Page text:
Montreal-based developer Rosefellow is continuing to expand its portfolio in Ontario, acquiring a near-22-acre site in the west end of Ottawa where it plans to construct twin, 250,000-square-foot distribution centres.
Rosefellow co-founders Mike Jager and Sam Tsoumas said the firm is working with the City of Ottawa on site planning and approvals to move ahead with the development as soon as possible.
“We are planning to build two 250,000-square-foot, state-of-the-art distribution centres with a minimum 32-foot clear ceilings completely on spec,” said Jager in a video produced by Rosefellow to publicize the acquisition. “We feel strongly that this is what the market is thirsty for and we will be making significant investments to see it become a reality.”
Rosefellow acquired the property on behalf of the RF Limited Partnership, for approximately $25 million.
“We are bullish about Kanata because it is a good, healthy and growing market. The municipality is business-friendly and wants to bring new and better jobs to the city,” Tsoumas said in the video.
Rosefellow's revised industrial strategy
The land is zoned for general/light industrial and is fully serviced. It fronts on three streets and fits into what Jager and Tsoumas call a refined strategy for development sites.
Rosefellow is prioritizing not just traditional features like highway and transit access, but also community attributes.
Included in this formula are nearby residential areas so people don’t have to commute as far to their jobs, and being within walking distance of amenities such as food and retail. This site is adjacent to two residential developments and the Tanger Outlets Ottawa property.
It’s also adjacent to another site where a 140,000-square-foot light industrial building is being constructed, said Matt Shackell, a vice-president with Lennard Commercial Realty in Ottawa.
Lennard sold the parcel off-market for its client Taggart Group of Companies.
The neighbouring building is about half pre-leased, Shackell told RENX in an interview.
The Amazon effect in Ottawa
“Why these developer groups from outside Ottawa, across the country, have come here is because they realize our net rents are very attractive,” Shackell explained, also noting that a major move into the market during the past couple of years by Amazon has created a significant ancillary effect.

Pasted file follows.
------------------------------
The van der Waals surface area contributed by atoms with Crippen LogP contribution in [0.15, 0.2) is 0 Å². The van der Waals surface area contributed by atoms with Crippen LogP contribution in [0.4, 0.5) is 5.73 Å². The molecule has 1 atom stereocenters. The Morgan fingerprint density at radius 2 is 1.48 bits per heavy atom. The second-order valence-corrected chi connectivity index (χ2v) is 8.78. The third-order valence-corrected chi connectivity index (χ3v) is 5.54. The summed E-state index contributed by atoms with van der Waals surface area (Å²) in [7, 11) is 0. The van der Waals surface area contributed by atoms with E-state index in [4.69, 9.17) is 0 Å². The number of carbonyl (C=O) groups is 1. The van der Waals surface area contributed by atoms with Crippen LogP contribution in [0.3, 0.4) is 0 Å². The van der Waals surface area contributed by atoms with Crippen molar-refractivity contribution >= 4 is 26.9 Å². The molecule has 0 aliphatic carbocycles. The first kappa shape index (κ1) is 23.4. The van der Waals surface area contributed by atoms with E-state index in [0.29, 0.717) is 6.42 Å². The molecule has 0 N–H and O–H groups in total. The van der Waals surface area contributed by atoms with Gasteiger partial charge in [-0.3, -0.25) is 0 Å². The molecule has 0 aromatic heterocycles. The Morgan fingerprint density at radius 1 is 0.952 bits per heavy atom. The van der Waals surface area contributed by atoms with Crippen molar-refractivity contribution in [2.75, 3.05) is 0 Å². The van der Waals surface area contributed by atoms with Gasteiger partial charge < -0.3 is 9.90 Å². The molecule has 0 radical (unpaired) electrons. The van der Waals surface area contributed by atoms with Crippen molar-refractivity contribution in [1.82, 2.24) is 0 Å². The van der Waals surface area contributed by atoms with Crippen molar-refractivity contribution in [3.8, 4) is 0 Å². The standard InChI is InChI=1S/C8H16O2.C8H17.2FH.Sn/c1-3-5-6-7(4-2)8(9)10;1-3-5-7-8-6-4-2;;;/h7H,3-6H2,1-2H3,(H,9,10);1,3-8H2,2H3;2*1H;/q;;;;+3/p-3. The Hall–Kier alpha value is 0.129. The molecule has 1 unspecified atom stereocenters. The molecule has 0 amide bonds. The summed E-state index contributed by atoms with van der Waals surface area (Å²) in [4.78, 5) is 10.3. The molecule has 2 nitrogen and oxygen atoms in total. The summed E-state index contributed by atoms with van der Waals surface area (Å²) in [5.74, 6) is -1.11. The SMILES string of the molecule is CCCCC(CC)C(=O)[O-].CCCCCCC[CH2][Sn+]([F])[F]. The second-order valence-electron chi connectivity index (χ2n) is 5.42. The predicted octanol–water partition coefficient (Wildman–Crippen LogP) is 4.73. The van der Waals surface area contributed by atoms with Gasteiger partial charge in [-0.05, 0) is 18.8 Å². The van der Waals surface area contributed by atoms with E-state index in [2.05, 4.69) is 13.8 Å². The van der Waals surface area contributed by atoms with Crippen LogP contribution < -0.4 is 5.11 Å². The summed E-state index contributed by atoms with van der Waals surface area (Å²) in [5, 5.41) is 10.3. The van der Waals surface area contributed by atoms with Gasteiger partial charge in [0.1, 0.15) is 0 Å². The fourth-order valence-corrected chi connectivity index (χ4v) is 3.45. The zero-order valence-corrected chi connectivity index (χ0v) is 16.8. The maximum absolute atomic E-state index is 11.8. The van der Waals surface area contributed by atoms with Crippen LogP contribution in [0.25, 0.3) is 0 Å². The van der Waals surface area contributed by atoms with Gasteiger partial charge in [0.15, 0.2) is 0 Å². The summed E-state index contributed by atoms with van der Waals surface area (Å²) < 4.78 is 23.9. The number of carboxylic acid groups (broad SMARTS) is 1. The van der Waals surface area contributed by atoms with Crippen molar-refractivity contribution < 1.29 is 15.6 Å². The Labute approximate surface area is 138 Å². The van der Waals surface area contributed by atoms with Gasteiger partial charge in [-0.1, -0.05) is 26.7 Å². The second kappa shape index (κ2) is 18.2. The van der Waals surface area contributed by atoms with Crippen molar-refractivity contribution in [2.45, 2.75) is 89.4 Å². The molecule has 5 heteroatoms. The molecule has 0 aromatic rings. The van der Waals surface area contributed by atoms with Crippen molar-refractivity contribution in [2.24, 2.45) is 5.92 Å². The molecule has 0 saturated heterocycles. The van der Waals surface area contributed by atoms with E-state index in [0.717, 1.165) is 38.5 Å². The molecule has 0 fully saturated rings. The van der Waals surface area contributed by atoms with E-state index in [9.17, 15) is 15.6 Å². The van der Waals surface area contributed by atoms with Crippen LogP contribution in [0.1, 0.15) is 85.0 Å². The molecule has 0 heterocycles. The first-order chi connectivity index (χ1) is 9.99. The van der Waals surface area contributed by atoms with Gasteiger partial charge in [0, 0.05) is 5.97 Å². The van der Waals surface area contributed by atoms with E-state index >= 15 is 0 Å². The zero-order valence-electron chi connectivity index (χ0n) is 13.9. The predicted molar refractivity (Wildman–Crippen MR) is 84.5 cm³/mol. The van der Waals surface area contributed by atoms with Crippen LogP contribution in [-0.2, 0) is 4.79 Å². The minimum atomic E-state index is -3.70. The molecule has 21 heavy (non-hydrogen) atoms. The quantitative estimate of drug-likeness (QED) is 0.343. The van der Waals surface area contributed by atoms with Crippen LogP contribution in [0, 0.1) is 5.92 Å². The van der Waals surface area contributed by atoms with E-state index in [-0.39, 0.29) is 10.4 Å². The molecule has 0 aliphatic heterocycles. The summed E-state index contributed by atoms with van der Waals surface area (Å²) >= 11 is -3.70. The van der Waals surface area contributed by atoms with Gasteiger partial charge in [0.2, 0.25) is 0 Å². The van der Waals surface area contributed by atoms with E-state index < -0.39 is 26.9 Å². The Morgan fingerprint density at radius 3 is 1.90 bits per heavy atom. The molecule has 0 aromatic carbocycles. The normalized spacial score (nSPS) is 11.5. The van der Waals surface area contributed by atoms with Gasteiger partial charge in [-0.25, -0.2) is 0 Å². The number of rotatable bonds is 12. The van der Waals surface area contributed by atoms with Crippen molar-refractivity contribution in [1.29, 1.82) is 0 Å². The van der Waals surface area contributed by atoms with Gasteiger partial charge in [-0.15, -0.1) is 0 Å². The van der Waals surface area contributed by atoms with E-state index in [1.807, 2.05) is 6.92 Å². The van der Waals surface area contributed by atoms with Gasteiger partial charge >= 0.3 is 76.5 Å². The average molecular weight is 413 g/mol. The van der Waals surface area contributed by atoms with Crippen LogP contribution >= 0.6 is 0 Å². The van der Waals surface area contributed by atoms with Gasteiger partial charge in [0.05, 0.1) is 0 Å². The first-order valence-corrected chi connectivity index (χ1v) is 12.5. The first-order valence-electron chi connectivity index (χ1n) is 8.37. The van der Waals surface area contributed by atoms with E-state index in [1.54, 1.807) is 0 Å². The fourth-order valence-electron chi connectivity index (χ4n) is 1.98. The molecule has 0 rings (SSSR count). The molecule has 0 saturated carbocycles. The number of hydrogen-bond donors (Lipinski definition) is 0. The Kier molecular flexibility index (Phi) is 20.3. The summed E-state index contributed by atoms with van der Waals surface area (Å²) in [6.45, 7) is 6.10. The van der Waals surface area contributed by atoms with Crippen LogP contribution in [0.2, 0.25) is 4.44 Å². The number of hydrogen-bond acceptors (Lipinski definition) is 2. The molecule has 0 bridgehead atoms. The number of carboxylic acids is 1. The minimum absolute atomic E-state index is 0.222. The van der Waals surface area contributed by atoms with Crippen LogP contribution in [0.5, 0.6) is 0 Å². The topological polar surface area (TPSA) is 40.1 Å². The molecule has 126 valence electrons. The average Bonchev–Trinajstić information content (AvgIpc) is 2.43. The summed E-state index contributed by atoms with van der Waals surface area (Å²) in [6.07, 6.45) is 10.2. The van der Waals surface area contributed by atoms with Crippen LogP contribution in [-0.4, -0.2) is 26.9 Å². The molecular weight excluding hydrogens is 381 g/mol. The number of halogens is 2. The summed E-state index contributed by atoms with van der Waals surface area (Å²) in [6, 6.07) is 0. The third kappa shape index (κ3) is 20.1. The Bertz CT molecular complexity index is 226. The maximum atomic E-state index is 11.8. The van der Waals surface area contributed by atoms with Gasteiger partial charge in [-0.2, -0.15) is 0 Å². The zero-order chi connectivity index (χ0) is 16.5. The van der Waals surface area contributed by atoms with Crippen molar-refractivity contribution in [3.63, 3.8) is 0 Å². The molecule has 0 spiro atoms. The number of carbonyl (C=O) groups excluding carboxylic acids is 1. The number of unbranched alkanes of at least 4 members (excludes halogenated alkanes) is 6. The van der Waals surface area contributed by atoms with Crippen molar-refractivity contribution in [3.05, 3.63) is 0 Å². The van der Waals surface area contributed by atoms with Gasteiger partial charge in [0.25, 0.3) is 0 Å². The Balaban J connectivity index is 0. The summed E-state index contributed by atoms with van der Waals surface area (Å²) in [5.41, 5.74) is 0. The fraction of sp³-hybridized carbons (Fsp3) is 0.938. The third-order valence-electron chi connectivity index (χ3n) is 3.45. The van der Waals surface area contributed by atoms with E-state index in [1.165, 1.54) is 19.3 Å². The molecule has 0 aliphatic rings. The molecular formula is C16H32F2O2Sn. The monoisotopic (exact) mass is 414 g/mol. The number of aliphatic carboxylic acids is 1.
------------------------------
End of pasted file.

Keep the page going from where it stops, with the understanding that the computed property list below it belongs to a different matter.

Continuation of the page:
“And Ottawa is a growing market as a whole, population-wise the residential market’s been doing extremely well, employment is quite strong here and it really boils down to Amazon . . .”
The e-commerce giant has opened several facilities in Ottawa during the past two years.
These include a million square feet in the east end and one of Canada’s largest distribution centres, a five-level building of just under three million square feet in the south-end community of Barrhaven.
“A lot of groups, logistics, courier companies, e-commerce businesses kind of followed suit, they wanted to be around Amazon. That’s why we’ve seen this massive spike in our market,” Shackell said.
It has also inflated leasing rates. A few years back Ottawa was an $8-per-square-foot market. Today, top-quality product commands $14.50 to $16.50, he said.
Rosefellow's other Ottawa-area properties
One of Rosefellow's two other Eastern Ontario properties is near the Amazon Barrhaven facility.
It acquired a 650,000-square-foot site for $20 million this summer and plans up to 350,000 square feet of new space there.
It is also developing a 531,000-square-foot regional distribution centre for Ford in the town of Casselman, just east of Ottawa. It is partnered with Montreal's Bertone Development Corp. at that site.
Despite the flurry of activity however, huge leasing deals remain the exception.
While there continues to be interest from some larger firms seeking blocks of space at or above 100,000 square feet, the vast majority of deals are significantly smaller.
“All these groups that have been buying land here, and going to be spec building, I’ve told them to be prepared to have multiple tenants, not just two or three where they are going to be 200,000 to 300,000 square feet each,” Shackell noted.
Opportunity remains for industrial development
Many local businesses are expanding their operations as the city grows and its light industrial sector also expands. This is providing a complement to new, larger players entering the market.
Despite a slowdown in some sectors in recent months, Shackell said he doesn’t think the window has closed for development companies to provide good product in Ottawa.
In that vein, Lennard just brokered a 26-acre land transaction in the east end, along Hwy. 417 near Walkley Road.
That site, which features about 15 to 18 acres of developable land, was acquired by Quebec-based Oktodev for about $500,000 per acre.
It’s not far from where local developer Avenue 31 is also constructing light industrial on spec. Leasing is also underway for the first phases of that property.
“There’s a great opportunity for more groups like Rosefellow that have been very ambitious and driven to come up with a solution, to buy land at a high price and spec (build) upwards of a half million square feet here in Ottawa,” Shackell said.
“I think they will be very successful with it, but it won’t happen overnight.”